It's not just the verse that resembles Shakespeare, though. Bartlett gives us a king whose grip on power and indeed reality is weakening (Lear), a young prince who is at home with the common people but eventually has to turn his back on them (Prince Hal), and an ambitious wife urging her husband on (Lady Macbeth), all wrapped up in scenarios just different enough to feel like people of their own and not mere carbon copies, though all the while wearing their influences on their sleeves. The drama of the power struggles for the British crown, of constitutional crisis (a stock phrase one must surely deploy even in countries without a constitution!), is effectively managed and ramped up over the course of the 90 minutes, beginning with a law Charles refuses to sign - a law muzzling the freedom of the press - and spiralling out of control from there. While we are likely to sympathise with Charles on this particular issue (muzzling the press is probably never a good idea, no matter how much I may despise most of them), it stings to recognise that the idealistic old man is in the wrong, and that the schemes of his son and daughter-in-law are, well, fair enough. The accession to the throne of King William V and his Queen Catherine is thus a delightful ambiguous ending note: probably best for Future-Britain, but tinged with a certain loss and melancholia and fear at what comes next.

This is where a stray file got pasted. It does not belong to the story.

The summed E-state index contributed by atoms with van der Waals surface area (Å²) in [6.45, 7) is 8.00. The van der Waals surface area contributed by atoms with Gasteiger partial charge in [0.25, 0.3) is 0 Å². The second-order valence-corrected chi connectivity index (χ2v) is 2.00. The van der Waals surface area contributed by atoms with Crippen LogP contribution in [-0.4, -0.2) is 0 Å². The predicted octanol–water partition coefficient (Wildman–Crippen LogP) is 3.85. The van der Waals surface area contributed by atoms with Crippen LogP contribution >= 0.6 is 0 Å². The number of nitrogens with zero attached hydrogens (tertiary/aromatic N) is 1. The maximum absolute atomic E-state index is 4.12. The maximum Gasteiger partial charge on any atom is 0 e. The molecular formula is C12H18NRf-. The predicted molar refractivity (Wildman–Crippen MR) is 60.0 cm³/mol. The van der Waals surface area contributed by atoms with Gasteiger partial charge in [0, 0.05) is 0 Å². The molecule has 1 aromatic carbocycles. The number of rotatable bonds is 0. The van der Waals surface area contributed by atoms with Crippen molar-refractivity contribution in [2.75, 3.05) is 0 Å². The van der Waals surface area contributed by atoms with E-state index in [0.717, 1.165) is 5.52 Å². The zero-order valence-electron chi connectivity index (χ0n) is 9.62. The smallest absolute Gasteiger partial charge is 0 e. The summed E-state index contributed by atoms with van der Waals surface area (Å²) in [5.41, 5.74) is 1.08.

It's tight, pacey stuff, this abridged version - uniformly well-acted, and well shot by Rupert Goold. Is Diana's ghost terribly necessary? Not really. But unlike the Daily Mail, I'm not one to cry "blasphemy"; yes, the play feels a little uneasy or even uncomfortable at times, if only because it's a play about people who are still alive, but it's not just that (otherwise I'd feel the same about The Queen). It's about such people's mistakes in the future. It must be a tremendously odd sensation for the Royal Family, if they sat down to watch this as they may well have done, to see speculative fiction about their future frailties and squabbles on the screen for all the land to see. Still, the best drama goes to some slightly odd and uncomfortable places, and I think Bartlett and the BBC should be applauded for this, not least airing it in this most toxic and jingoistic of years. My natural inclinations are, I suspect, a touch more anti-monarchist than Bartlett's, though he was graceful enough to concede that, if his heart is monarchist, his head is nonetheless republican; I'd have probably liked more of a happy ending for Jess, Harry's down-to-earth, Che-Guevara-loving belle, but there's something that rings truer about the more unpleasant, classist knock she receives in the denouement.

A strong showing all told. 8/10.

*Bartlett's episode, Knock Knock, was a solid though by no means exceptional outing, full of horror movie tropes and lifted by a toweringly good performance by guest star David Suchet. I'm glad he got to write for the show, though (he's a huge fanboy), and hope he was happy with the end product.